The following article contains sensitive content such as violence and rape.
For historical context, see “Comfort Women Today – After You Kill A Butterfly”
On April 13, the 2016 Korean Culture Night “When You Kill A Butterfly” told the emotional struggle of a group of young people during World War II with tradition and innovation.
The story begins when the girls, Jung Hee, Young Ja, and Yoon Bok, heard of a new Japanese factory that is hiring. The girls, who all live in poverty due to the war, decided to leave home and work at the factory for a better life.
Unfortunately, the “factory in Busan” was really a comfort station in Manchuria and the girls were actually being taken as comfort women, sex slaves for the Imperial Japanese Army.
KCN then showed the audience the painful abuse the girls experienced and how they struggled to stay alive and have hope.
Meanwhile, Young Ho, Kyung Soo, and Dong Hyun, who are boys from the same village as the girls, joined the underground South Korean Freedom Fighters in order to fight for and defend their nation. Later, they tried to rescue the girls but end up being captured. Despite being tortured, the men did not spill any information on the Korean Army.
Captain Kimura, a new graduate of a prestigious military school, felt that everything happening — comfort stations and unethical treatment of captives — goes against to the patriotic reasons that motivated him to become a soldier.
Kimura is an example of how some Japanese people were also devastated by an unwanted but unforgiving war. He was so internally conflicted that he rushed into Colonel Hayashi’s office, pointing a gun at Hayashi while questioning the ethics surrounding the torture and the comfort women camps.
In the end, the girls help the captured Korean soldiers escape, but at the cost of 2 lives — Se Ju, a comfort women who tried to save the other girls, and Young Ho, who kept the intel of the Korean Army even to his death.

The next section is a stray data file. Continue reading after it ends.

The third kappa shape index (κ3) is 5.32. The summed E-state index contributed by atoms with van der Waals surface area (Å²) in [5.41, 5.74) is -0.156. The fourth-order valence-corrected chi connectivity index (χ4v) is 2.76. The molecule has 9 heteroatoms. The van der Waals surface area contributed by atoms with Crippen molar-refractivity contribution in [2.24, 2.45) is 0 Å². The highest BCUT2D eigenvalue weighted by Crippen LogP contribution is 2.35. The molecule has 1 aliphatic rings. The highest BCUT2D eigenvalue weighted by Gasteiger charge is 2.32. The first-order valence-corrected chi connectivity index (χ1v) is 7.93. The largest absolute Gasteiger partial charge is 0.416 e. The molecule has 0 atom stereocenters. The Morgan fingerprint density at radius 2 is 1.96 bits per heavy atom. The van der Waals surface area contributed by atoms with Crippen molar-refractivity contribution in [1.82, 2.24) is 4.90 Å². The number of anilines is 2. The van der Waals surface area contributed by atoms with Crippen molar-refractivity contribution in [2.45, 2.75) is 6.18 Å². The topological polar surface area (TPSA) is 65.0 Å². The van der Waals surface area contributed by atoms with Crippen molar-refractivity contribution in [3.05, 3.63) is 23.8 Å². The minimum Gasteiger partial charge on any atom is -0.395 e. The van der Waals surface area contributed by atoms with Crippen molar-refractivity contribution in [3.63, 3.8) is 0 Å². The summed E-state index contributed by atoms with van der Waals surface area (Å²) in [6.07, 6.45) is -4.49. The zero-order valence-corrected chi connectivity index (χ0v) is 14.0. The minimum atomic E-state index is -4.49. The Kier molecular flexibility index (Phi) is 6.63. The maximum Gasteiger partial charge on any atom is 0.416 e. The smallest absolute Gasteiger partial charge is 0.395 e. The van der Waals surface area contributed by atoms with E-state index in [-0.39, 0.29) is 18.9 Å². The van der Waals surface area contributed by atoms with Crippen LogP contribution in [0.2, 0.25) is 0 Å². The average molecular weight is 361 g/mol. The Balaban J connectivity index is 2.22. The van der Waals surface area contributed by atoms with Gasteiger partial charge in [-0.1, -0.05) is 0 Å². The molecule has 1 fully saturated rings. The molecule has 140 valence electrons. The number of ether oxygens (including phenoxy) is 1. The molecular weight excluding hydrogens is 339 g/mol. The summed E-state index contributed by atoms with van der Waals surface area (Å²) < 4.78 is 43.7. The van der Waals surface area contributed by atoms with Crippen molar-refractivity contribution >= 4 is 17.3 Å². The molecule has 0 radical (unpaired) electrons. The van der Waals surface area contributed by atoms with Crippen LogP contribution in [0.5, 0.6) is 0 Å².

Finally, the scene switches to the Korean Revolution Army with both the men and women and how they are fight for their nation’s honor and freedom.
“When You Kill a Butterfly” incorporated many traditional Korean performances such as Buchaechum, traditional Korean Fan Dance; and Poongmul, traditional Korean percussion; as transitions, symbolisms, and even characters that help move the story forward.
Video: fan dance
The play also included original music written by UCLA undergraduate student composers Kate Bacich and Stephen Spies. The emotional music pieces used both Western and traditional Korean instruments such as the kayagum.
Video: kayagum and orchestra
During the second act of the show where many fight scenes occur, KCN put out interpretive dance battles where B-boy fought with Poongmul in masks. The emotional capture scene following the dance battle was portrayed in a dance by KCN Modern.
Video: B-boy/Poongmul dance battle
A night filled with laughter, sadness, and national pride as the 2016 KCN served as a memorial for all who struggled to fight for the peace that exists today and hopes to remind the current generations of these struggles